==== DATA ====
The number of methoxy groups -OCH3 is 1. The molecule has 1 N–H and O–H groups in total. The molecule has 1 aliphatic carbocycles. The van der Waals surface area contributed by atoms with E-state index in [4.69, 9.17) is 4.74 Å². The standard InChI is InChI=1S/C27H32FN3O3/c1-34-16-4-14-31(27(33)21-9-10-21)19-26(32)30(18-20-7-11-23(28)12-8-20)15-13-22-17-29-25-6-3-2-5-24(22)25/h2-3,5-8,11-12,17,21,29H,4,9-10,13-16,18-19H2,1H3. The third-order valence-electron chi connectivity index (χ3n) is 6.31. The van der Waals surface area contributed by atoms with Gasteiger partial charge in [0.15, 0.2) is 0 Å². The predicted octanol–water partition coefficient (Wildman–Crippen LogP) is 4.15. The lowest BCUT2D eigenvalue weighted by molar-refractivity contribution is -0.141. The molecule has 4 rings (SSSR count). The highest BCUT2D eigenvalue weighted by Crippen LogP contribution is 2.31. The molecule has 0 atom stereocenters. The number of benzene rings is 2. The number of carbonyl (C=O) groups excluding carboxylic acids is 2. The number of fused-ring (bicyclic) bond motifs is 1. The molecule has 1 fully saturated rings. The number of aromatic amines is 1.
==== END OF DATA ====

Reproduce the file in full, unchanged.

The number of methoxy groups -OCH3 is 1. The molecule has 1 N–H and O–H groups in total. The molecule has 1 aliphatic carbocycles. The van der Waals surface area contributed by atoms with E-state index in [4.69, 9.17) is 4.74 Å². The standard InChI is InChI=1S/C27H32FN3O3/c1-34-16-4-14-31(27(33)21-9-10-21)19-26(32)30(18-20-7-11-23(28)12-8-20)15-13-22-17-29-25-6-3-2-5-24(22)25/h2-3,5-8,11-12,17,21,29H,4,9-10,13-16,18-19H2,1H3. The third-order valence-electron chi connectivity index (χ3n) is 6.31. The van der Waals surface area contributed by atoms with Gasteiger partial charge in [0.15, 0.2) is 0 Å². The predicted octanol–water partition coefficient (Wildman–Crippen LogP) is 4.15. The lowest BCUT2D eigenvalue weighted by molar-refractivity contribution is -0.141. The molecule has 4 rings (SSSR count). The highest BCUT2D eigenvalue weighted by Crippen LogP contribution is 2.31. The molecule has 0 atom stereocenters. The number of benzene rings is 2. The number of carbonyl (C=O) groups excluding carboxylic acids is 2. The number of fused-ring (bicyclic) bond motifs is 1. The molecule has 1 fully saturated rings. The number of aromatic amines is 1.